Trigger warning: This project contains violent images and other content that may be disturbing.
The Oxford English Dictionary defines terrorism, in its most common contemporary usage, as "[t]he unofficial or unauthorized use of violence and intimidation in the pursuit of political aims; (originally) such practices used by a government or ruling group (frequently through paramilitary or informal armed groups) in order to maintain its control over a population; (now usually) such practices used by a clandestine or expatriate organization as a means of furthering its aims. Cf. terrorist n. 1b[,]" (OED). In short, terrorism is best understood as the unsanctioned use of violence by governments or groups to terrorize and intimidate for ideological or political purposes. Popular preconceptions about post-9/11 terrorism and "the terrorist other," however, are less informed by historical data and/or authoritative analysis, and more by the discursive production of images and ideas about terrorism in the mass media.
Since September 11, 2001 ("9/11"), the global mass media spectacle of terrorism has become a dominant factor in global militarism, international human rights legislation, laws governing individual rights and state security, and the foreign and domestic policies of nations all over the world. This is largely due to the fact that 9/11, because it took place in the "hyperreal" context of a major American city (amongst other locations in the U.S.), and was the most filmed and photographed event in history, "happened" not just in the U.S., but simultaneously via mass media for onlookers around the globe. What this demonstrated is that the symbolic violence of the "media event" of terrorism--what Jean Baudrillard, referring to 9/11, lkened to a disaster movie--is arguably, in many ways, more powerful and impactful than the actual physical violence done to buildings and people during terrorist attacks.
In short, terrorism now happens in mass media. In the same way that, as Mark Deuze provocatively suggests, our lives are now "lived in, rather than with, media" (Deuze Media Life 2), contemporary terrorism is a part of the media sphere in which its global spectacle takes place. Likewise, the global mass media sphere is the site in which the discursive meanings of terrorism are now negotiated, and from which some of its most far-reaching effects emanate. In Canada, a particularly dominant node within this mass media sphere driving the discoursive construction of "terrorism" is cinematic media.
While Canadian cinema represents a relatively small proportion of the total cinematic content available to Canadians, Canadian cinema reflects the ways in which Canadian film makers are responding, from uniquely Canadian perspectives, to global terrorism. While some Canadian post-9/11 cinematic depictions have largely focused on the Islamophobic stereotype of "Jihadist" terrorism, other Canadian films have dealt with the topic in much more complex and nuanced ways, for example, by exploding Islamophobic stereotypes, and/or dealing with a wider range of issues including contemporary misogynist terrorism, white supremacist terrorism, and anti-LGBTQ terrorism. Thus, one aspect of this project is archiving examples of Canadian cinematic depictions of terrorism and "the terrorist other," and analyzing that content. Another aspect of the project, however, will be to explore the ways in which mass media marketing and distribution of Canadian cinema, in various mediums and across multiple platforms, circulates a seeming diversity of Canadian cinematic images and messages about terrorism and "the terrorist other" in strategically targetted ways, to algorythmically segmented groups of consumers, according to those consumers' viewing patterns and pre-profiled political leanings. In other words, we will investigate whether or not mass media structures and "big data" technologies are in effect pre-empting public debate about these films, by turning what Marshall McLuhan once imagined as a kind of utopic mass media "commons" of shared opinions, ideas, and free speech, into a highly managed and segmented media sphere in which potentially groundbreaking Canadian cinematic content with the ability to foster public debate, improve cultural understanding, and effect deradicalization, are instead--via mass media structures and "big data" targetting of specific audiences, much like a Netflix viewer profile--distributed in such a way that they effect little more than "preaching to the choir," and re-inforce the already long-held ideological positions of their target audiences.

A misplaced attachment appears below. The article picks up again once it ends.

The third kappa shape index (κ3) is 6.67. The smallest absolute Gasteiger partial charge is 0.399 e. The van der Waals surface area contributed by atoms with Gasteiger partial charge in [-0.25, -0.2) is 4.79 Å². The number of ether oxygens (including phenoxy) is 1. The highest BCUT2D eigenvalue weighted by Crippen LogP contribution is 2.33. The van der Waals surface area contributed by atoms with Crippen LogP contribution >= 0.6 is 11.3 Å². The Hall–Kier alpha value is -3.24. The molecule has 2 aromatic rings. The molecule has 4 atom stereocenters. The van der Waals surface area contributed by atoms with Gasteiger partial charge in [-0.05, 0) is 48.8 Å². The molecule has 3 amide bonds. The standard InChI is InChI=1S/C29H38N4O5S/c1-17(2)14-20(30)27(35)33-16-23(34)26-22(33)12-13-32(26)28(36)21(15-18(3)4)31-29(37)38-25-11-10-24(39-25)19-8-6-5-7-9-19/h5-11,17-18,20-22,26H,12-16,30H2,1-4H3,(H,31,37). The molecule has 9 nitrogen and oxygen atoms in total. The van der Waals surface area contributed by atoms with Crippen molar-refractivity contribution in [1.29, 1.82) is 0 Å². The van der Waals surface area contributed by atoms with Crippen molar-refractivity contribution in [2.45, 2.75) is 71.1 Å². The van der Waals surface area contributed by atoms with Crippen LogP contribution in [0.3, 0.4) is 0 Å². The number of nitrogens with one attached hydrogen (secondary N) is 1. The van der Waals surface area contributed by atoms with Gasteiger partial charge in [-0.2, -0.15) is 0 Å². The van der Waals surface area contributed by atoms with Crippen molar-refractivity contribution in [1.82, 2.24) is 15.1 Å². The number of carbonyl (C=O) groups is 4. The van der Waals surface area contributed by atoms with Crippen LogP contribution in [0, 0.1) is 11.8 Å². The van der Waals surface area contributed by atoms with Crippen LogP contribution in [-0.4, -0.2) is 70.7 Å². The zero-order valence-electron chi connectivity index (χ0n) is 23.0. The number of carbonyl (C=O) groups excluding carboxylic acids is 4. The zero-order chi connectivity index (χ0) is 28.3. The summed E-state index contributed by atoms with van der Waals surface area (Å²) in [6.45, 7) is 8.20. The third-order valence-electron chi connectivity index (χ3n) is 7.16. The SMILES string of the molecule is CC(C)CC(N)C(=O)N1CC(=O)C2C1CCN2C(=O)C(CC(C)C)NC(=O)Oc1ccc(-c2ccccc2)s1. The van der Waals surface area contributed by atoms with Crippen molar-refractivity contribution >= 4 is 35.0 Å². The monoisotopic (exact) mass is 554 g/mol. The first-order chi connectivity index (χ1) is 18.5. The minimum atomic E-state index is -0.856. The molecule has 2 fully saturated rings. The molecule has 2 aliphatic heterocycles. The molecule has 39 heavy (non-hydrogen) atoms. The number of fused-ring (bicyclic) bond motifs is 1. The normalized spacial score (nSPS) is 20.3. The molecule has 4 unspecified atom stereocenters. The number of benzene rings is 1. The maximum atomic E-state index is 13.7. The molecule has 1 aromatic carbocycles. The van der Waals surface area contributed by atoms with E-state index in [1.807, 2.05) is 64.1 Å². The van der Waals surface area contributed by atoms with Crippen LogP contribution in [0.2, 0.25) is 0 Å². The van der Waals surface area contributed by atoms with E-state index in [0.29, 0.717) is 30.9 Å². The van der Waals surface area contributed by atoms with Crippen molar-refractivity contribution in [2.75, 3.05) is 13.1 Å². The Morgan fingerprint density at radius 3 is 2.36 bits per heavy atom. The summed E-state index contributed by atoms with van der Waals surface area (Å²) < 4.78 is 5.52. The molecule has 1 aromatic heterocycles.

The Terrorizing Cinema in Canada collaborative online project archives and interrogates contemporary Canadian cinematic representations of terrorism and “the terrorist other,” as well as the issues of distribution, advertising, and mass media structure effecting the circulation of cinematic materials, and the targetting of particular Canadian audiences with particular cinematic messages. The aim of the project is to improve media literacy about terrorism, and to encourage a better understanding of how these images and messages become such powerful influences on Canadian audiences, government policy, and on the proliferation of terrorism and militarism across the globe. We will also feature scholarly materials on these topics, collaborate with other digital humanities projects and online archives, and foster and encourage community outreach, engagement, and education.
If you have any questions or comments about the project, or if you are interested in contributing to it in some way, please email us at firstname.lastname@example.org.
Director: Dr. Don Moore
Project Manager: Megan Hutchison